Wednesday, January 7, 2015

China's Worldwide Tax System (1/7/14; 1/9/14)

Given the discussion on this blog of how the U.S. is abusive to U.S. citizens abroad because of the U.S. system of worldwide taxation, I thought this was an interesting and might draw some comments from readers.  Keith Bradsher, China Wants Taxes Paid by Citizens Living Afar (NYT 1/7/15), here.

Here are the opening paragraphs:
 As Chinese individuals and companies head overseas in greater numbers, the country’s tax authorities are starting to follow. 
The Beijing billionaires who set up cryptically named companies in the British Virgin Islands to hold their fortunes are in the cross hairs. So are the Guangdong salesmen living and working in Africa and Latin America. China’s tax officials are now demanding that citizens start reporting exactly how much money they earn overseas. 
In asking for this information, national and municipal tax agencies in China are quietly beginning to enforce a little-known and widely ignored regulation: Citizens and companies must pay domestic taxes on their entire worldwide incomes, not just on what they earn in China.
I am not sure that the U.S. Congress (which determines our tax regime (I know some tea parties think it is the IRS; they are wrong)) can take great comfort in the fact that China has a similar system.  Indeed, many of us have lived our lives listening to U.S. politicians (Congressmen included) vilify China (think McCarthy and his ilk and then segueing into Vietnam where the domino theory was based on China and Russia toppling the dominoes and bringing great woe to all of humanity).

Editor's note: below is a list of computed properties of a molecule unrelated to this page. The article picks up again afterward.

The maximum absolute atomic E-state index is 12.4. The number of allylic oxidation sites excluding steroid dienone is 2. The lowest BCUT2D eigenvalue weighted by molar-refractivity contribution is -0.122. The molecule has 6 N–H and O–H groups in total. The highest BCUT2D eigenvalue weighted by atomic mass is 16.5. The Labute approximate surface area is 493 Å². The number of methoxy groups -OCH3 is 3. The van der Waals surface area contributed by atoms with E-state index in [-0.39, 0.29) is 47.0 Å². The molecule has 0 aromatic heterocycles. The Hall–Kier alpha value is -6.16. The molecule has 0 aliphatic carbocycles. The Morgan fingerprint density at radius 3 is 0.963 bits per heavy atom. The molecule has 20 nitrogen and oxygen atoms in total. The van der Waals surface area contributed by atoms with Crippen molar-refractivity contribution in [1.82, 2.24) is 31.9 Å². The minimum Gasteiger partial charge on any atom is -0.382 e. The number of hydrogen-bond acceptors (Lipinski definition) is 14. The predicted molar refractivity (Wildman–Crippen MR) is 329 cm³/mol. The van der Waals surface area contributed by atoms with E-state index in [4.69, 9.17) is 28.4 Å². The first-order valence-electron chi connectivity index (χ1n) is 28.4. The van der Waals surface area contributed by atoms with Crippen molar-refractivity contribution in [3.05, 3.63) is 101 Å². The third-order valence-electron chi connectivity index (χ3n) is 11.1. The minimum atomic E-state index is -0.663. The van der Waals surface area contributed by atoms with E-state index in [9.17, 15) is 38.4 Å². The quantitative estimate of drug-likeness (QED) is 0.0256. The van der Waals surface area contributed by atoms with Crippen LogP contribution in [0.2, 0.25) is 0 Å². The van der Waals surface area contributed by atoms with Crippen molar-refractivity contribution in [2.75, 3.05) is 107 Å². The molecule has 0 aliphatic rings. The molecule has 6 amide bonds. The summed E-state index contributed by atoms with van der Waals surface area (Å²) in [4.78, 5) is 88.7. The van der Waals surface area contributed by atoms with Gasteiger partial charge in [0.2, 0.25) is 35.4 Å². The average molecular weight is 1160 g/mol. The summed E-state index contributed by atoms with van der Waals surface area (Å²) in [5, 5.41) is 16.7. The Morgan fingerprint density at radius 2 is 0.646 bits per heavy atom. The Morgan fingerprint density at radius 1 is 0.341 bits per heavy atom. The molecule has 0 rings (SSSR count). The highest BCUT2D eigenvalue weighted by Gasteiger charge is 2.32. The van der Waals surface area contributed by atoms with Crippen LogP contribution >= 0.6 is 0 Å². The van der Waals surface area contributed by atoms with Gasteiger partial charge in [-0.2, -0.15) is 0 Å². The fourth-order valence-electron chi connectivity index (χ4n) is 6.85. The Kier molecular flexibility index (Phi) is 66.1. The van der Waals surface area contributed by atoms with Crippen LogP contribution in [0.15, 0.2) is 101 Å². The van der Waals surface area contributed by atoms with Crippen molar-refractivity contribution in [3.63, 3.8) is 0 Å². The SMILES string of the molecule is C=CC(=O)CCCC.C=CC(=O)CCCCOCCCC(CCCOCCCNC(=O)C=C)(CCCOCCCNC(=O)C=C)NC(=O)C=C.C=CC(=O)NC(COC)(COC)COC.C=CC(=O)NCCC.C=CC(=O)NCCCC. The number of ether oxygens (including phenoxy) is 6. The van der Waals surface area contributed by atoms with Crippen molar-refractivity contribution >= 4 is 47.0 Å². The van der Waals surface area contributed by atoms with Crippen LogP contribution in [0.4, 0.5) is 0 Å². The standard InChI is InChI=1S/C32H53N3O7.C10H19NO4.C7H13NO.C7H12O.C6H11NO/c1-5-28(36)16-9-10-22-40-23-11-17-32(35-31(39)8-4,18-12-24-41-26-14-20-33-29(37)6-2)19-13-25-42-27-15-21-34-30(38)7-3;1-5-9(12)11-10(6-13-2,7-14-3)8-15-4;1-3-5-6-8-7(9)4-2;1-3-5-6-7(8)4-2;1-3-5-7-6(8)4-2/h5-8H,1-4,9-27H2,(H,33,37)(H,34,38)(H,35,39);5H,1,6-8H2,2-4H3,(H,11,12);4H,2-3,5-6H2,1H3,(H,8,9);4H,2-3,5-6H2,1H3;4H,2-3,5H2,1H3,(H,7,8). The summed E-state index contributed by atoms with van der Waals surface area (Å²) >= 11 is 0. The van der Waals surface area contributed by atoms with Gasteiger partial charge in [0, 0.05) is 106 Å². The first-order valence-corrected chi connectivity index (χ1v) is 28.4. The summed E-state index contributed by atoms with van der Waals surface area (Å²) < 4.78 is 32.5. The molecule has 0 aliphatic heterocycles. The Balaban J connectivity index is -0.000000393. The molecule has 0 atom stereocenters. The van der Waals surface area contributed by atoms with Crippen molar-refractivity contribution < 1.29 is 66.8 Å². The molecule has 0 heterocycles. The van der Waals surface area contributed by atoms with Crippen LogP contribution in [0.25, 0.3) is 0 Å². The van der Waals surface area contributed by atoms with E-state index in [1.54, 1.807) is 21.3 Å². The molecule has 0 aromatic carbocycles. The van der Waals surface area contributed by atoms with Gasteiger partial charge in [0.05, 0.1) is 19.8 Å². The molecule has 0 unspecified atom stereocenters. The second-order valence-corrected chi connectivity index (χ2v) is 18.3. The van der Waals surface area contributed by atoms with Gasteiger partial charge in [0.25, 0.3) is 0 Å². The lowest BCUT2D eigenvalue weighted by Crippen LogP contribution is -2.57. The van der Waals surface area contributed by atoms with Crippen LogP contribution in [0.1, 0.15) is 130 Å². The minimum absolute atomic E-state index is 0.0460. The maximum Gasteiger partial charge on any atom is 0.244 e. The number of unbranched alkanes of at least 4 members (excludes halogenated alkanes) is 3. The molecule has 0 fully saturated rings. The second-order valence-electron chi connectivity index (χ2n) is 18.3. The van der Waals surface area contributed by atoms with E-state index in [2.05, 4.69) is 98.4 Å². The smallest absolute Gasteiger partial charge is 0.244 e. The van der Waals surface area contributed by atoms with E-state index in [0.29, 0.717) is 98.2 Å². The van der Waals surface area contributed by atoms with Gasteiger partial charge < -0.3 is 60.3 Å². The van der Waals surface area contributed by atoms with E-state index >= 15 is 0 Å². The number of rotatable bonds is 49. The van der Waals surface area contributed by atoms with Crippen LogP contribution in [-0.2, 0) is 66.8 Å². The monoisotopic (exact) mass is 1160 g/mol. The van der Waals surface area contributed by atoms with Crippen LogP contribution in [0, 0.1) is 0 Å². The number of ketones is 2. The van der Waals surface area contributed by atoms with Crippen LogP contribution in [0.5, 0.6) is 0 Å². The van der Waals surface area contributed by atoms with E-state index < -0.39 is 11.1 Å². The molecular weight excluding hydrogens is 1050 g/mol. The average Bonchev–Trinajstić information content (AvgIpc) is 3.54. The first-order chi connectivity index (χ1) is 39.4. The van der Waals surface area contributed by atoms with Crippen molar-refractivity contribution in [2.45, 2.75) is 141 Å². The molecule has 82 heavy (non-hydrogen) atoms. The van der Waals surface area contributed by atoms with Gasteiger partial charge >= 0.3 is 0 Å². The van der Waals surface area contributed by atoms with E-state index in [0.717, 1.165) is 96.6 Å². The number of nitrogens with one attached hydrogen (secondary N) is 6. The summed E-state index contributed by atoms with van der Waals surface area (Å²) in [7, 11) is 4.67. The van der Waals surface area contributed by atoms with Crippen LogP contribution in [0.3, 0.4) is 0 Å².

But the broader issue is whether, given a global economy, a single country worldwide (sometimes called citizen based taxation) system is a good thing.  There are people paid a lot more than I am to struggle with that issue, but I am sure that readers will have some feelings.  Let's here them.

My thought is that, eventually, in a broader sense, we are all in this together.  By we, I mean our progeny who, in my view, are we.  We all sink or swim on a globe that must sustain us.  In my mind, we need to pull together a global government or at least a global organization that will coordinate the effort to, in William Faulkner's words, insure that "man will not merely endure: he will prevail."  There must be some system that, in the final analysis, make sure that we all contribute to enduring and prevailing.  That requires a compulsory tax because we are too selfish to make voluntary contributions to a system that allows us to endure or prevail.  And that is why government or quasi-government is so important.

Addendum 1/9/15 1:30am:

A commenter pointed out a rebuttal to the New York Times article.  See No, China does not have citizenship-based taxation (Isaac Brock Society 1/8/15), here, written by someone identified only as Eric in the blog.  The rebuttal is quite detailed and, taken at face -- I can't speak as to whether it is more accurate than the NYT article on the point of contention -- seems to be a detailed rebuttal of the notion in the article that the Chinese taxation system parallels in some respect the U.S. CBT system.  So, I invite readers to consider the Eric blog entry, and thank the commenter for calling it to our attention.  I do note that, as of 1/9/15 at 1:31am, the NYT has not acknowledged that the article errs in this respect.  (The article does provide two unrelated corrections; I presume that someone has called it to the attention of the NYT and the authors of the NYT article.)


  1. Well, I thought tax policy discussions were banned on this forum, but since you open the door:
    - on CBT, I am generally fine with the policy idea of someone saying there are responsibilities underpinning citizenship, which includes the obligation to pay tax, and as long as you retain citizenship, you are morally obligated to fulfill those responsibilities